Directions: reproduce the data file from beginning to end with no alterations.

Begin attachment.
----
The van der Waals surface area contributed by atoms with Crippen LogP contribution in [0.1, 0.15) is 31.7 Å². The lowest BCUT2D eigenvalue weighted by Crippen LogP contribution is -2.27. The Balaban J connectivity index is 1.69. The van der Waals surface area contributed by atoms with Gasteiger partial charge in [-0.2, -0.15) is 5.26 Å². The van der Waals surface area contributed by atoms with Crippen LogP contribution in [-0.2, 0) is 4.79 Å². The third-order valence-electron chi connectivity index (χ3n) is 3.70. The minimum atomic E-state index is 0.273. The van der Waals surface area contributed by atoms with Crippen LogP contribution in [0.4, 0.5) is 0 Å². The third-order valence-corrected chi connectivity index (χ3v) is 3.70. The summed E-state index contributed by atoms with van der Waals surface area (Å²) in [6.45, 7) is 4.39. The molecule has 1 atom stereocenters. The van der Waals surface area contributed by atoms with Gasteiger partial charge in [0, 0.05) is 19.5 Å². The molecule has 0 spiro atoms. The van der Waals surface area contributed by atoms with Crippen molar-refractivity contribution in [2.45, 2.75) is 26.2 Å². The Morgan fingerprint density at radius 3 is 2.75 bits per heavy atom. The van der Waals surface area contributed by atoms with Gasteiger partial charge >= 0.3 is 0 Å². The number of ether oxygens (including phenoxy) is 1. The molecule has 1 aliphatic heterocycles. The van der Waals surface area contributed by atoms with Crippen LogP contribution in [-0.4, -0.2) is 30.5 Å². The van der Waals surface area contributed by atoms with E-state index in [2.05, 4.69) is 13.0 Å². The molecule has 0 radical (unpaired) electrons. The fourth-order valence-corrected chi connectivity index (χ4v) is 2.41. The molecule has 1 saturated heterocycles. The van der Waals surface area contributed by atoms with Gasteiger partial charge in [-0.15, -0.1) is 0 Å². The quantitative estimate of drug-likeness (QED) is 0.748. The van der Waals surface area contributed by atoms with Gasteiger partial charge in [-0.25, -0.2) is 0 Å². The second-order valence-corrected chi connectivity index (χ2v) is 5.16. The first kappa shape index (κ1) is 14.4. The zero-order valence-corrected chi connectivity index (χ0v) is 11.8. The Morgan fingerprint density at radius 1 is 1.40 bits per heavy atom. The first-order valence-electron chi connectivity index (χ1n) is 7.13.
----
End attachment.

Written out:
The van der Waals surface area contributed by atoms with Crippen LogP contribution in [0.1, 0.15) is 31.7 Å². The lowest BCUT2D eigenvalue weighted by Crippen LogP contribution is -2.27. The Balaban J connectivity index is 1.69. The van der Waals surface area contributed by atoms with Gasteiger partial charge in [-0.2, -0.15) is 5.26 Å². The van der Waals surface area contributed by atoms with Crippen LogP contribution in [-0.2, 0) is 4.79 Å². The third-order valence-electron chi connectivity index (χ3n) is 3.70. The minimum atomic E-state index is 0.273. The van der Waals surface area contributed by atoms with Crippen LogP contribution in [0.4, 0.5) is 0 Å². The third-order valence-corrected chi connectivity index (χ3v) is 3.70. The summed E-state index contributed by atoms with van der Waals surface area (Å²) in [6.45, 7) is 4.39. The molecule has 1 atom stereocenters. The van der Waals surface area contributed by atoms with Gasteiger partial charge in [0, 0.05) is 19.5 Å². The molecule has 0 spiro atoms. The van der Waals surface area contributed by atoms with Crippen molar-refractivity contribution in [2.45, 2.75) is 26.2 Å². The Morgan fingerprint density at radius 3 is 2.75 bits per heavy atom. The van der Waals surface area contributed by atoms with Gasteiger partial charge >= 0.3 is 0 Å². The number of ether oxygens (including phenoxy) is 1. The molecule has 1 aliphatic heterocycles. The van der Waals surface area contributed by atoms with Crippen LogP contribution in [-0.4, -0.2) is 30.5 Å². The van der Waals surface area contributed by atoms with E-state index in [2.05, 4.69) is 13.0 Å². The molecule has 0 radical (unpaired) electrons. The fourth-order valence-corrected chi connectivity index (χ4v) is 2.41. The molecule has 1 saturated heterocycles. The van der Waals surface area contributed by atoms with Gasteiger partial charge in [-0.15, -0.1) is 0 Å². The quantitative estimate of drug-likeness (QED) is 0.748. The van der Waals surface area contributed by atoms with Gasteiger partial charge in [-0.25, -0.2) is 0 Å². The second-order valence-corrected chi connectivity index (χ2v) is 5.16. The first kappa shape index (κ1) is 14.4. The zero-order valence-corrected chi connectivity index (χ0v) is 11.8. The Morgan fingerprint density at radius 1 is 1.40 bits per heavy atom. The first-order valence-electron chi connectivity index (χ1n) is 7.13.